Mr. Dubitsky said that having worked with those retailers on other successful startups helped get his foot in the door. He added that slotting fees aren't the daunting factor many people believe for small players. He finds retailers more often look for brands to offer attractive margins and spend to support their products in store rather than just buy shelf space.
Public relations from FleishmanHillard, New York, have been the cornerstone of early marketing for Hello, netting placements in Fast Company, USA Today and Yahoo, along with extensive reviews and giveaway promotions through bloggers.
Hello is active on Facebook, Twitter, Instagram and Pinterest. But its most novel approach to brand conversations is a button on Hello-Products.com that lets people Skype Mr. Dubitsky directly. And some do.
But maybe the biggest advantage for small brands is a willingness to zig away from the strategic and creative zags of category titans. In oral care, "the big brands are all about fighting this and fighting that," he said. "We're about being friendly." As in many categories, he said, the big oral-care warriors wear red or blue. Hello opted for white, pink, lime and cinnamon.
Hello products feature curved designs from BMW Group's DesignworksUSA with offbeat flavors such as pink grapefruit and mojito mint. A lot of people may not like them, Mr. Dubitsky has heard, via Skype and elsewhere. But he can live with that, because capturing even a sliver of the $31 billion global oral-care market isn't bad.
While defying the logic of the mass market, he's also leaning on a formula for success he's used before. The similarities between Method, Eos and Hello are obvious. They're natural products focused not on green claims but on superior design, novel flavors or fragrances and improving user experience rather than using efficacy claims like bigger competitors. Help Remedies takes a similar approach, but with an added emphasis on simplification, convenience and humor -- and without significantly reformulating the over-the-counter drugs or other products in its line.
The other common factor is that his brands look small, quirky and accessible, rather than big, slick and mass-produced. That plays right into changing consumer tastes, at least in the U.S. and other developed markets, according to anthropologist and author Grant McCracken, part of the Massachusetts Institute of Technology Convergence Culture Consortium.
Evidence craft beer, much of which is sold by the glass or outside IRI-measured channels by more than 2,000 small breweries in the U.S. Crafts have been taking share from big brewers for years (see story, P. 10), adding 2.1 volume share points in three years to hit 6.5% of the U.S. market in 2012, according to the Brewers Association. Craft beer and the insurgent success of other smaller CPG brands are symptoms of a deeper shift in consumer tastes favoring small players, Mr. McCracken said.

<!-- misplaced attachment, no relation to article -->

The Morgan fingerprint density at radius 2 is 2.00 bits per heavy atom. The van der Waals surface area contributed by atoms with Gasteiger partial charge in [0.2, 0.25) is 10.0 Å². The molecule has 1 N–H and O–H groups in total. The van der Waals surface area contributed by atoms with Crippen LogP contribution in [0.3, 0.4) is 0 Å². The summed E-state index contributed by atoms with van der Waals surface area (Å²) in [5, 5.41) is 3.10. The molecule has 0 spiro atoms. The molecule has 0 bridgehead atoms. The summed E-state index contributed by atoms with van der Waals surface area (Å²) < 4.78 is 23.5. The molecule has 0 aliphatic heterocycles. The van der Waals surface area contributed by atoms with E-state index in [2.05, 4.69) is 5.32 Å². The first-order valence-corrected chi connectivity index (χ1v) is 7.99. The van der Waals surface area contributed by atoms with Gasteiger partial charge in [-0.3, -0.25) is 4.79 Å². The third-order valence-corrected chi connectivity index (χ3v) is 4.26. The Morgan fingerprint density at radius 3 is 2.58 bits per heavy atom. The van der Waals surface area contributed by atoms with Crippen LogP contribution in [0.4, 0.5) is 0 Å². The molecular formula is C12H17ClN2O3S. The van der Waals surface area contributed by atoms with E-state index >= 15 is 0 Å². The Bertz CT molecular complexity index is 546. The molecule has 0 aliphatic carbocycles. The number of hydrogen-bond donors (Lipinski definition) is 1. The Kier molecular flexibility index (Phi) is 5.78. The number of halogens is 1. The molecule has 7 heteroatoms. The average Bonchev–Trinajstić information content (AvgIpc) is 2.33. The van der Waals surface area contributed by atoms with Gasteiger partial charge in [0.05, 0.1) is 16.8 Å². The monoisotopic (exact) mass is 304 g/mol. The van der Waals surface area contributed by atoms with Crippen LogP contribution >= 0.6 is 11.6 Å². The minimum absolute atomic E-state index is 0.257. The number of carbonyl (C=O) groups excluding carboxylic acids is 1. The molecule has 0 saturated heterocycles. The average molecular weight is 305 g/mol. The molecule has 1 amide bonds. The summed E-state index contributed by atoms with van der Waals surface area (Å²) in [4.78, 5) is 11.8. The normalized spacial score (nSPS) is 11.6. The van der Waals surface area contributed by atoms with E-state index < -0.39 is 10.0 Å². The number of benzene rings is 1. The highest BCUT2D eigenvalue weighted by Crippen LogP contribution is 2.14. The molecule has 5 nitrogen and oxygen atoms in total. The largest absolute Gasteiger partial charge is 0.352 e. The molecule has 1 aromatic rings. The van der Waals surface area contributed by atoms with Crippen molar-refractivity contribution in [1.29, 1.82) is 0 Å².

He points to the number of farmers markets in the U.S. more than doubling to over 8,000 since 2004. That's a sign consumers are favoring small scale and locally produced goods over mass-produced products from big corporations. The markets are conduits for numerous makers of artisanal soaps and beauty products, along with specialty packaged foods.
All it takes to make a difference even in a big market is to persuade a consumer segment -- particularly a higher-income one -- to care. Say each of those farmers markets (more than double the number of Walmarts) does $3,000 a week in packaged-goods sales across all its vendors. That adds up to more than $1 billion in annual sales and another dent in a $700 billion-plus industry working hard to eke out single-digit percentage growth.
What's happening in CPG today with smaller brands doing more business seems to bear out the theory Chris Anderson first put forward in 2004 in Wired and in his 2006 book "The Long Tail: Why the Future of Business is Selling Less of More." It also flies in the face of big CPG players who've spent the past two decades moving the opposite direction. As TV has gotten more expensive, and for the sake of distribution efficiency, the bigger players have divested or discontinued smaller "tail" brands and products; focused on building their core existing brands rather than starting new ones; and erected eight- and nine-figure sales-goal hurdles for new product lines and brands.
None of the brands Mr. Dubitsky has helped launch would likely have hit the first-year sales hurdles at big CPG companies. Yet by paring their offerings, big CPGs may be opening more opportunities for folks like him.
"Big companies want big products," said IRI's Mr. Davey, who said many of the major players he works with won't bother with a launch that doesn't project to $20 million in first-year sales. "Smaller companies have less invested and can incubate [a product] longer."
Nearly all big companies have internal groups aimed at getting nimbler and identifying external or developing internal innovation, such as Coca-Cola's Venturing and Emerging Brands group, an investor-incubator hybrid.
But former Revlon CEO and Johnson & Johnson executive Jeff Nugent, now an investor and adviser in beauty startups, said even if huge corporations fit smaller opportunities into their financial models, their compensation systems don't provide the potential payoffs startups can dangle.
That's why the CPG bigs can end up training the executives who then seek bigger rewards and less bureaucracy working at startups -- like Mr. Dubitsky's.